You make the call: would you take the group and change your show?

The fight between Art and Commerce is like the fight between Cats and Dogs, Republicans and Democrats, Lindsay Lohan and the law.

As a Producer you may be faced with tough decisions all the time.  You’ll have artists who want to add more scenery to a scene that you know won’t result in more ticket sales . . . but you’ll want to do it, because it will make the show’s statement stronger.  You’ll have marketers that want your star to appear on Howard Stern . . . even though your star hates Howard like Lindsay Lohan hates paying for expensive jewelry.  And you’ll want your star to do it because maybe Howard reaches an audience that is right for your show.

Or . . . you’ll be faced with the real-life decision that came across our desk here at DTE last week.

Here’s what happened.  And pay close attention, because just like my favorite part of watching football when I was a kid, I’m going to give you the chance to “Make the call!”

I have a division at my office that sells group tickets to Broadway shows.  A few weeks ago we got an inquiry from a group of 500 people that was looking for a show.  Yep, 500!  That’s 1/3 of a big Broadway house, which means quite an impact on a weekly gross.  We suggested a few shows to the group leader that we thought were appropriate for this group, and the leader went off to scout them.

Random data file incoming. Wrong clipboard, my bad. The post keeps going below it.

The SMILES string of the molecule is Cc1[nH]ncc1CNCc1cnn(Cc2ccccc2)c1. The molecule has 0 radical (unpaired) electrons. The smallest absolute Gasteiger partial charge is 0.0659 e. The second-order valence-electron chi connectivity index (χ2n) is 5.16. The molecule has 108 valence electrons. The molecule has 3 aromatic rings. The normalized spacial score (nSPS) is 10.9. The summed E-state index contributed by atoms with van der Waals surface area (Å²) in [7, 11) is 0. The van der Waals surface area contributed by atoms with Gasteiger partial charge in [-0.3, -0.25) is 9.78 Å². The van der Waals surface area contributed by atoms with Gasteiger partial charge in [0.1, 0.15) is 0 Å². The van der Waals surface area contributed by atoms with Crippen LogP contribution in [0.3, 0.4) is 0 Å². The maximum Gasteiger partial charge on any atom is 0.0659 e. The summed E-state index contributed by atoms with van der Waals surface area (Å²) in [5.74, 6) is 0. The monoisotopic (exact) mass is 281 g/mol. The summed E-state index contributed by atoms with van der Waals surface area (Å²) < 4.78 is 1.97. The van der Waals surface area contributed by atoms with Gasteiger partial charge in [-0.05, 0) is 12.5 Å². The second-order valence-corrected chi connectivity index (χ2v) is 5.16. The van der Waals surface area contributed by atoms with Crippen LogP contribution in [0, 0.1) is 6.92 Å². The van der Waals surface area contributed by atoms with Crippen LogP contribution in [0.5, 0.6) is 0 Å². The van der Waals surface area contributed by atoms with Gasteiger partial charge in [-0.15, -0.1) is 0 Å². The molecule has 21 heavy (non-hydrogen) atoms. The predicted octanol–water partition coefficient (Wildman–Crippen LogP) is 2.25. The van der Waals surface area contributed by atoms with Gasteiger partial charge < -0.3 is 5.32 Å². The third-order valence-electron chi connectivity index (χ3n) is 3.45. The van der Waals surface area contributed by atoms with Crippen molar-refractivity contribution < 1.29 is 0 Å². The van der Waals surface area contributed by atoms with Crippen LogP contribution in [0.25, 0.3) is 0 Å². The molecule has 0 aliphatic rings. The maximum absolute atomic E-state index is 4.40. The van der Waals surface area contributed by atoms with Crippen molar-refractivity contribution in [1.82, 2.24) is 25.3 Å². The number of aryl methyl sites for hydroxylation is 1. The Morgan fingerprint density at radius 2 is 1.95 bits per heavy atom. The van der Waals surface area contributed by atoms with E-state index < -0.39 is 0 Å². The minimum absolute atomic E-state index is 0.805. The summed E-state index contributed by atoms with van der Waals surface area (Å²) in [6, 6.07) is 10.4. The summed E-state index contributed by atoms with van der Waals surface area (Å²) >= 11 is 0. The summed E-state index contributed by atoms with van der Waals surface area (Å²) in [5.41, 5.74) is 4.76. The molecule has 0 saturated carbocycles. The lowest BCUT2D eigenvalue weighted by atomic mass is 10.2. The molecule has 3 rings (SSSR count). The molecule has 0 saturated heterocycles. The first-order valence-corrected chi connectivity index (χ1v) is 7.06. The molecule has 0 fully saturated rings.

The group came back and said there was one show that they specifically interested in.  “Great,” we said and started to place they order.

There was just one problem.

The group explained that there were a few moments in the show that they thought were objectionable, and unfortunately, because of the mission statement of the organization, they would not be able to book their group (of 500!) if those moments were in the show.

Insert dramatic chords here.

The “moments” weren’t specifically plot-related, nor would they involve a great deal of work to alter them.

But would the show make the alterations to satisfy this group?

Insert more dramatic chords here.

Obviously there are a lot factors that would be involved in this decision, like when the group is looking to come (what time of year and what performance during the week), how well the show is doing, how much the group is paying, etc.

But if you’re a commercial theater producer, the question is whether you would be willing to ask your creative team to make the changes to their work to accomodate this bonus to the bottom line?

And that’s the question I’m asking you!

You make the call.  Would you change the show for the group?

Comment below!  (Email subscribers, click here to add your comment).

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10 Questions for a Broadway Pro. Volume 8: Rina Saltzman, Company Manager

Before I was a Producer, I spent about 10 years as a Company Manager for Broadway shows both in NYC and on the road.  And I loved every moment of it (except that time when a blizzard snowed my company in at the Best Western Westward Ho in Grand Forks, North Dakota).